The user holds the N-Gage phone horizontally. The screen is in the middle, flanked by the game controls and number keypad.
Thanks to an embedded Bluetooth chip, N-Gage users can play with opponents who are standing in front of them -- wirelessly. Bluetooth is a short-range radio technology that lets devices communicate within 30 feet of each other. The phone also lets gamers across the globe play against one another over the cellular network.
While Nokia wouldn't release any pricing for N-Gage, it said the phone would be available worldwide by the end of 2003.
"We believe there is room for a new device," said Ilkka Raiskinen, senior vice president for the media and entertainment division at Nokia. "Some of the phones are not optimized for game playing."
However, not everyone at the conference shared Nokia's enthusiasm about the new phone's form factor.
In-Fusio's Condolo said similar devices have been introduced in France, but they have not been as popular as the sleeker mobile phones.
"People don't want a game console," Condolo said. "They want a nice phone to play games on."
When he was asked what he thought of N-Gage, DoCoMo's Natsuno said it could prove distracting, particularly for older, professional users, if it were large and loud like a Game Boy.
"The beauty of the cellular phone is you always have your cellular phone with you," he said.
If mobile games are to take off in the United States, cell-phone service providers will have to understand gamers' needs, Natsuno said. He also thought it wise for the cell-phone carriers to leave game development up to professional programmers.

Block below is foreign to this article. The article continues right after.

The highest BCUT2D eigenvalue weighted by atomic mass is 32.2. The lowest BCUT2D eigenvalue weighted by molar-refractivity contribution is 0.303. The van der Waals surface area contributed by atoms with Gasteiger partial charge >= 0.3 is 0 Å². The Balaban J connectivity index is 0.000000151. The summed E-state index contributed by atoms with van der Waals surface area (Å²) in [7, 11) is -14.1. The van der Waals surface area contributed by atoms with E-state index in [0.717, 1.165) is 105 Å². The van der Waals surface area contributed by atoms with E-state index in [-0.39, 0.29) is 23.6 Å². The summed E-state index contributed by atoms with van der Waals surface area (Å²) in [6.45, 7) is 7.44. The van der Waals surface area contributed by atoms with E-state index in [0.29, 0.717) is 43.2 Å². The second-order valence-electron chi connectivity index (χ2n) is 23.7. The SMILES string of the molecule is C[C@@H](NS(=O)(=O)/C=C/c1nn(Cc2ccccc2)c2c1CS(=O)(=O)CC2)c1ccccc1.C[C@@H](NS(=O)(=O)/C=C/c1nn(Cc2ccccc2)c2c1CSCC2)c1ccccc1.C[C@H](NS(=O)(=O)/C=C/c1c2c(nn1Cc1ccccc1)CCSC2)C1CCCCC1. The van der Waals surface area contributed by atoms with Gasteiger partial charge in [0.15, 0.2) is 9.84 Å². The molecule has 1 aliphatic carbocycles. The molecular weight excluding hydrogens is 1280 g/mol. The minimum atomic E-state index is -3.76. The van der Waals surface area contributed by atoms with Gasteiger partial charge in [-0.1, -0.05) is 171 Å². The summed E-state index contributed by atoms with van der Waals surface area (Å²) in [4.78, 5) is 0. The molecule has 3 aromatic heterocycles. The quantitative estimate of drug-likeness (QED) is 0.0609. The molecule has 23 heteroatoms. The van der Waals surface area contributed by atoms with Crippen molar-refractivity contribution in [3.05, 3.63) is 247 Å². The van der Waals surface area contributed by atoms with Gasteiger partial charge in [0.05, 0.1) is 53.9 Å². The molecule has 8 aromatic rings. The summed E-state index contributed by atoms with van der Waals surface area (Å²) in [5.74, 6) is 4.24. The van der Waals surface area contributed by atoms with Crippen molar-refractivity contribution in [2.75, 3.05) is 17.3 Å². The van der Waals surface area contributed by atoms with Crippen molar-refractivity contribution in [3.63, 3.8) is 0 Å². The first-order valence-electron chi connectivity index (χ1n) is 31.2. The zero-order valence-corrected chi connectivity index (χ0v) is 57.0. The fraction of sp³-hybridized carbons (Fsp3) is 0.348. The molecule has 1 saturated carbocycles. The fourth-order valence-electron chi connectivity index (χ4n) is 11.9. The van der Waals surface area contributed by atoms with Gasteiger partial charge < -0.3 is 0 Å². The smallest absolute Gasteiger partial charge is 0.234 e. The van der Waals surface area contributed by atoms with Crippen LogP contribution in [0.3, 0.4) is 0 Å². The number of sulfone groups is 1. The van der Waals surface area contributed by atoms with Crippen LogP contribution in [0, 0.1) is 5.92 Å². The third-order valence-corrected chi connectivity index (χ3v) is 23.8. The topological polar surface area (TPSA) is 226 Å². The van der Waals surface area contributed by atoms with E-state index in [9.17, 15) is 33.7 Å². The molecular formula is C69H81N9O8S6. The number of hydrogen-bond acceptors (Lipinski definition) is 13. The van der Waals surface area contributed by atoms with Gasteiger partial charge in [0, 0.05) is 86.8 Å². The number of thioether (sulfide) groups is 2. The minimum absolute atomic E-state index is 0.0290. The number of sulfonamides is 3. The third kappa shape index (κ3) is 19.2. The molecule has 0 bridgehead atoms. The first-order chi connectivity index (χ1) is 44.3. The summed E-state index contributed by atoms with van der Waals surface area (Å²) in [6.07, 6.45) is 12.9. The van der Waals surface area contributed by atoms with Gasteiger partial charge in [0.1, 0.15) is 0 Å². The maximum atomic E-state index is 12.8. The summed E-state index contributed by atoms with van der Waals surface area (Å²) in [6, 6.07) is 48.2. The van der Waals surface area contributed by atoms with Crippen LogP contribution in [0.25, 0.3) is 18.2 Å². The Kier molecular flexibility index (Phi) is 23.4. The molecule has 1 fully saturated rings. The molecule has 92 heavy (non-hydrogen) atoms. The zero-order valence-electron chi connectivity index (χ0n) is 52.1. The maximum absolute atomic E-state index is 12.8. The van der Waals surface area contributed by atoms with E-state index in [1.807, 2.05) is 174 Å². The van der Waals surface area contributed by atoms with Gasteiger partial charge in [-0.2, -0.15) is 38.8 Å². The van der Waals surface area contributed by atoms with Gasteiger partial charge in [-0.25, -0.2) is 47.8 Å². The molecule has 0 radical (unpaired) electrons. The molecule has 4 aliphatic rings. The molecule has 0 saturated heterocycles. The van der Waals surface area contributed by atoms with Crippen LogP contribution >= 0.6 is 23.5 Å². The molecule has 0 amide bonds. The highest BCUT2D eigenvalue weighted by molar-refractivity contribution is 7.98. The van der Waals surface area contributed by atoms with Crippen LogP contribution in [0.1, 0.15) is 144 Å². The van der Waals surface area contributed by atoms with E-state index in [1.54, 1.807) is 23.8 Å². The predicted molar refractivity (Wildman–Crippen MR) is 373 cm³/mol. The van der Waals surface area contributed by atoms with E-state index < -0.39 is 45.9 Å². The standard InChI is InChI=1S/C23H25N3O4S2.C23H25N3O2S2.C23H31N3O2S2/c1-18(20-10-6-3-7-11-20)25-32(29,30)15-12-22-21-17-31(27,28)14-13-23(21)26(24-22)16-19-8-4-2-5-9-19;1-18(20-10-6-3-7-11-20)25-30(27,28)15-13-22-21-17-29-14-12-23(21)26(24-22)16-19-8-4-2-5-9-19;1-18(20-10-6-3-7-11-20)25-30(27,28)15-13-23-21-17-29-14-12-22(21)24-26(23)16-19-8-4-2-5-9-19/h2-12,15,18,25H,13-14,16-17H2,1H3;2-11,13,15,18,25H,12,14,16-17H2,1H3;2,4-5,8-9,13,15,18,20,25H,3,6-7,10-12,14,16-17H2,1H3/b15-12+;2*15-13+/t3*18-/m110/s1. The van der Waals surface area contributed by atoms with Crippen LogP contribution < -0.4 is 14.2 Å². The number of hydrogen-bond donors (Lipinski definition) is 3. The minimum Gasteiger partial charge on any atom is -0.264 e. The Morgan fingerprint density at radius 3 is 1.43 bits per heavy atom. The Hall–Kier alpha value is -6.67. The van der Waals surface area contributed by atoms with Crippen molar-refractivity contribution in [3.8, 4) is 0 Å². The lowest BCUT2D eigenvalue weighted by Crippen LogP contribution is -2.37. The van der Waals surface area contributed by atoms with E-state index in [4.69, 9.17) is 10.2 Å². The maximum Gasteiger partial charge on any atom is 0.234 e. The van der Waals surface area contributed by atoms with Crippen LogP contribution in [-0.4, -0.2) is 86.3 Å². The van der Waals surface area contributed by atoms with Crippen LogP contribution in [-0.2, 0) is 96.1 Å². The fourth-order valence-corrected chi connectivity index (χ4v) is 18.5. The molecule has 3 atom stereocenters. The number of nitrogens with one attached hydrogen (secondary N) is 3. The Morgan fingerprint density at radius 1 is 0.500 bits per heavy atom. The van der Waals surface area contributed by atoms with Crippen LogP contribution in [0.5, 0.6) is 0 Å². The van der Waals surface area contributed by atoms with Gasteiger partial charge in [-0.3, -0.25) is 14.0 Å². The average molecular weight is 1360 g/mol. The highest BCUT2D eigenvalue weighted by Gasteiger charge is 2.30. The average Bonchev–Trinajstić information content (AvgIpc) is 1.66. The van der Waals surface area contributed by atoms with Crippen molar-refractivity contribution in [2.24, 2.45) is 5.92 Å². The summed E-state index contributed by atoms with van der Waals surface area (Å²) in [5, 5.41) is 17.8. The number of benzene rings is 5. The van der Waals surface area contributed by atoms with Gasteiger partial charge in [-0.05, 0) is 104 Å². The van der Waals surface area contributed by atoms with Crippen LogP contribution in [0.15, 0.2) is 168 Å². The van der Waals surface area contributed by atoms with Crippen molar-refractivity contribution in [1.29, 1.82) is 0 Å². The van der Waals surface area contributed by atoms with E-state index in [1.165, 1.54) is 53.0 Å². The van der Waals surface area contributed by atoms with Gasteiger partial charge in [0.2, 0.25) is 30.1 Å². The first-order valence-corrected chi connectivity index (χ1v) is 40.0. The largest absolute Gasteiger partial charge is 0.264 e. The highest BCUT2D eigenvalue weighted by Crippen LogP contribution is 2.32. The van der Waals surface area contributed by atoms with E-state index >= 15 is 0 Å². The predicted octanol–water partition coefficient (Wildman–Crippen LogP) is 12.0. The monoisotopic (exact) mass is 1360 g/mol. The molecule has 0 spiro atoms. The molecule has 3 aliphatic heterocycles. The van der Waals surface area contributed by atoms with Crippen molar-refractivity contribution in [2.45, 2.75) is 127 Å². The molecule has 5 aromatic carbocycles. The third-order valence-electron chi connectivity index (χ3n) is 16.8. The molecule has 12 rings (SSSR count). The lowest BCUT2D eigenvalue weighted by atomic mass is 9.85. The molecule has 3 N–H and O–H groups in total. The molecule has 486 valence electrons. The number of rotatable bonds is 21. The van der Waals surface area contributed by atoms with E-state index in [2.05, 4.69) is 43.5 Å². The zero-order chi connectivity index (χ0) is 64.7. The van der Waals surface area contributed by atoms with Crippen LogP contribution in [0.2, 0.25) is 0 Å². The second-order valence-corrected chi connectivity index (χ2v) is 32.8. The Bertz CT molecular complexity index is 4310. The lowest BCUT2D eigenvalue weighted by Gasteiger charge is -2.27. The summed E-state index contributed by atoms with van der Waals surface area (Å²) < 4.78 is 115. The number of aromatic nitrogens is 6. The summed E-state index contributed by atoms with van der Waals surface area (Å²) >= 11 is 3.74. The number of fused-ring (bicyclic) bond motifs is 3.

DoCoMo's i-mode mobile Internet, which has 36.9 million subscribers, has been so successful that Natsuno was introduced here as the head of the second-largest Internet service provider in the world after America Online. The main reason for DoCoMo's success with i-mode, Natsuno said, is that the company built its business around the developers of i-mode websites. DoCoMo fostered business for the independent content providers by handling the billing for the content and taking only a 9 percent commission from the fee-based websites, he said.
About 3.7 million i-mode customers are paying mobile game subscribers. Even more i-mode users tap into the free games, Natsuno said.
"DoCoMo is a telecom company," Natsuno said. "My company should not make content because we are stupid in that area."
Also at the conference, cell-phone maker Sony-Ericsson announced two new phones that can download mobile versions of popular PC games.
The T310, a sleek handset that tips the scale at 3.4 ounces, has a full-color screen, the capability to send and receive pictures with text, and polyphonic ring tones that play entire songs as well as sound effects for games -- but unlike Nokia's N-Gage, it looks like a typical cell phone.
The Sony-Ericsson T606, which weighs 3.5 ounces, also boasts a full-color screen, multimedia messaging and polyphonic ring tones. But it works on the cellular systems of Verizon Wireless and Sprint PCS. The T310 is compatible with competing networks built by AT&T Wireless and T-Mobile.
The T310 is expected to hit the market later this month. The T606 won't be available until the second quarter of this year, a Sony-Ericsson spokeswoman said. The service providers will determine the phones' retail price.